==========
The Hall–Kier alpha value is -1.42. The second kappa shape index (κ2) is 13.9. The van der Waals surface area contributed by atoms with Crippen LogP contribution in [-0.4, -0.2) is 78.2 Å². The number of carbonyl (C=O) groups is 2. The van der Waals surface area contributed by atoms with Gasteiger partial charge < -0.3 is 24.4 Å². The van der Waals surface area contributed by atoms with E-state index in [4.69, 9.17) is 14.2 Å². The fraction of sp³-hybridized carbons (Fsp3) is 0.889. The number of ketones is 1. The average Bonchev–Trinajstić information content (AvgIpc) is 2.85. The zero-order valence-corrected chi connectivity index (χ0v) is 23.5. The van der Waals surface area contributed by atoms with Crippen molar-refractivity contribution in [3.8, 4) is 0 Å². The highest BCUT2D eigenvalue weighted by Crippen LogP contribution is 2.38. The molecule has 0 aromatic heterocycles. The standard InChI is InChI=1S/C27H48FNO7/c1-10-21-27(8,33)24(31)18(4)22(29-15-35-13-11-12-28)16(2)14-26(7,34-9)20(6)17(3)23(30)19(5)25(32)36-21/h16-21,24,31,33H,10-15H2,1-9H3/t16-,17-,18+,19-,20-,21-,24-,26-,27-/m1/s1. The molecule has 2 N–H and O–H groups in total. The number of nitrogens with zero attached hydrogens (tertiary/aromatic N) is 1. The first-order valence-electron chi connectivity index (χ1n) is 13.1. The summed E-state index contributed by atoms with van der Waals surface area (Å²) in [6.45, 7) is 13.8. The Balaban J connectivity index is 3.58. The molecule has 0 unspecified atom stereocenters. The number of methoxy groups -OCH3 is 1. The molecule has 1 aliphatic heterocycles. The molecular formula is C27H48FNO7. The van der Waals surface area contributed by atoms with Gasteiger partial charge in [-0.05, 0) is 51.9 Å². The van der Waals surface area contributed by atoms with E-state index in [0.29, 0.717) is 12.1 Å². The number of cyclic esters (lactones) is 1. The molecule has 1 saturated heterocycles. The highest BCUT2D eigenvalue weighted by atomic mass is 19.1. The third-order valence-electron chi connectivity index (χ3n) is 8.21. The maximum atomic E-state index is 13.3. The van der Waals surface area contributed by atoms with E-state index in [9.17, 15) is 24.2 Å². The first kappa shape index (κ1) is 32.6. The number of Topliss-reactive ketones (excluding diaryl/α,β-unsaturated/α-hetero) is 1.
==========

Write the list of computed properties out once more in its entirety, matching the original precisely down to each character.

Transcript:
The Hall–Kier alpha value is -1.42. The second kappa shape index (κ2) is 13.9. The van der Waals surface area contributed by atoms with Crippen LogP contribution in [-0.4, -0.2) is 78.2 Å². The number of carbonyl (C=O) groups is 2. The van der Waals surface area contributed by atoms with Gasteiger partial charge < -0.3 is 24.4 Å². The van der Waals surface area contributed by atoms with E-state index in [4.69, 9.17) is 14.2 Å². The fraction of sp³-hybridized carbons (Fsp3) is 0.889. The number of ketones is 1. The average Bonchev–Trinajstić information content (AvgIpc) is 2.85. The zero-order valence-corrected chi connectivity index (χ0v) is 23.5. The van der Waals surface area contributed by atoms with Crippen molar-refractivity contribution in [3.8, 4) is 0 Å². The highest BCUT2D eigenvalue weighted by Crippen LogP contribution is 2.38. The molecule has 0 aromatic heterocycles. The standard InChI is InChI=1S/C27H48FNO7/c1-10-21-27(8,33)24(31)18(4)22(29-15-35-13-11-12-28)16(2)14-26(7,34-9)20(6)17(3)23(30)19(5)25(32)36-21/h16-21,24,31,33H,10-15H2,1-9H3/t16-,17-,18+,19-,20-,21-,24-,26-,27-/m1/s1. The molecule has 2 N–H and O–H groups in total. The number of nitrogens with zero attached hydrogens (tertiary/aromatic N) is 1. The first-order valence-electron chi connectivity index (χ1n) is 13.1. The summed E-state index contributed by atoms with van der Waals surface area (Å²) in [6.45, 7) is 13.8. The Balaban J connectivity index is 3.58. The molecule has 0 unspecified atom stereocenters. The number of methoxy groups -OCH3 is 1. The molecule has 1 aliphatic heterocycles. The molecular formula is C27H48FNO7. The van der Waals surface area contributed by atoms with Gasteiger partial charge in [-0.05, 0) is 51.9 Å². The van der Waals surface area contributed by atoms with E-state index in [0.29, 0.717) is 12.1 Å². The number of cyclic esters (lactones) is 1. The molecule has 1 saturated heterocycles. The highest BCUT2D eigenvalue weighted by atomic mass is 19.1. The third-order valence-electron chi connectivity index (χ3n) is 8.21. The maximum atomic E-state index is 13.3. The van der Waals surface area contributed by atoms with E-state index in [9.17, 15) is 24.2 Å². The first kappa shape index (κ1) is 32.6. The number of Topliss-reactive ketones (excluding diaryl/α,β-unsaturated/α-hetero) is 1.